Campus protesters need to learn some civics before they protest

It seems axiomatic that colleges should be about learning, not political theater. Yet the ignorance students show in every measure of history and civics also underlies the student protests that are disrupting campus life and learning around the country.  As one student protester frankly admitted, she had no idea why she was protesting and needed to be “more educated” on the issues. But it’s hard to learn much when you’re busy shouting slogans and disrupting classes. 

For starters, the history and politics of the Middle East is extraordinarily complex and not readily reduced to placards and shouts. Governments and diplomats have struggled with tough issues of national sovereignty, religious differences, disputed territory and human rights for decades. As Hillary Clinton recently observed, campus protesters “don’t know very much” about the history of the Middle East or even history in our own country. Typical is a recent study showing that the pro-Palestinian chant “from the river to the sea” is repeated by protesters who don’t even know which river or sea is in question.

Similar ignorance underlies student demands for universities to divest of investments in any companies doing business in Israel. It turns out that university endowments hold precious few shares of Israeli companies. Expanding the divestment to companies that merely do business in Israel is hardly realistic in a global economy and would rule out any ownership of stocks such as Google and McDonald’s. It seems like a little understanding of finance could be more valuable than pounding the table.

Students do not even understand the laws and principles around protesting itself. Though demanding free speech under the First Amendment to the Constitution, that provision applies only to public institutions. It certainly does not protect destruction of property or interfering with classes and university operations. Complaining about police being called to campus to arrest them, they seemingly fail to understand the whole idea of civil disobedience — that there is something so wrong that we will suffer the consequences for violating the law.

This is a microcosm of a much deeper problem we have in this country, namely that students are no longer being educated to understand American history and how their government works.  The most recent “Nation’s Report Card” concludes that only 22 percent of 8th graders (the only grade we even test anymore) are proficient in civics, a shocking 13 percent in U.S. history. No wonder then that Americans don’t know the branches of government, can’t name the rights in the First Amendment or think Judge Judy is on the Supreme Court.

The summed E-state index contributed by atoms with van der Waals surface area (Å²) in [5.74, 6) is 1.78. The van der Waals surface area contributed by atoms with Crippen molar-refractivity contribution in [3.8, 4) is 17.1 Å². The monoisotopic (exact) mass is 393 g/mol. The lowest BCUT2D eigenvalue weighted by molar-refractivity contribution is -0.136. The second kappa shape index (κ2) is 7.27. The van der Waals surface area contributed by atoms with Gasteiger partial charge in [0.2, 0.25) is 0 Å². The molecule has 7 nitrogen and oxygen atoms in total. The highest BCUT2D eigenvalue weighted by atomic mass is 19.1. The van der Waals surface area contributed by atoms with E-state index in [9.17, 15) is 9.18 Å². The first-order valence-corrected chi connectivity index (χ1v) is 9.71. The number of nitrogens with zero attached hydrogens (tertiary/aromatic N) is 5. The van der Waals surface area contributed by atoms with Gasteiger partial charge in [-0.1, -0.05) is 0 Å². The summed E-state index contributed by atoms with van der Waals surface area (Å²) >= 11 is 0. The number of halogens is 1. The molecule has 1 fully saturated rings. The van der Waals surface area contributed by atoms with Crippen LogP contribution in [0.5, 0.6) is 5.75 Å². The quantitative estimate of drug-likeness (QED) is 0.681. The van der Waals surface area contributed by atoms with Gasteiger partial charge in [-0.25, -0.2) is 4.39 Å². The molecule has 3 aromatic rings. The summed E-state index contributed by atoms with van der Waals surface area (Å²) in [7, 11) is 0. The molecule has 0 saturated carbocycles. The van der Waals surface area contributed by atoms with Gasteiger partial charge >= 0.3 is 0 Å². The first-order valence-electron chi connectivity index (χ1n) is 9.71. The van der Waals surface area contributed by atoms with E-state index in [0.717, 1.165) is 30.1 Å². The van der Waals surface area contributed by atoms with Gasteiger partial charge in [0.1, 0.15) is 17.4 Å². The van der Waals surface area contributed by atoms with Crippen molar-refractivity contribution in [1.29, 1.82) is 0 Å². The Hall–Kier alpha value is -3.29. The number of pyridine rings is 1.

A big problem is that in our head-long race to compete with other countries in science and math, we have largely dropped the ball on teaching civics. Unlike an earlier time, there is almost no civics taught in grade school or middle school, leaving only a one semester high school course in most states, which is too little, too late. Worried that students find civics boring, many schools have moved to “action civics,” taking students to community meetings or encouraging them to protest, rather than learn the basics. No wonder college students feel free to protest things they don’t understand.

With increasing awareness of the fragile state of our democracy, we need to go back to teaching civics. We have it backwards when the federal government annually spends $50 per student on STEM (science, technology, engineering and math) education and only 5 cents on civics. The best long-term investment we could make in our democracy is an all-hands effort to strengthen civic education.

David Davenport is a research fellow emeritus at the Hoover Institution. Davenport and Jeffrey Sikkenga, executive director of the Ashbrook Center, are co-authors of the new book, “A Republic If We Can Teach It: Fixing America’s Civic Education Crisis.”

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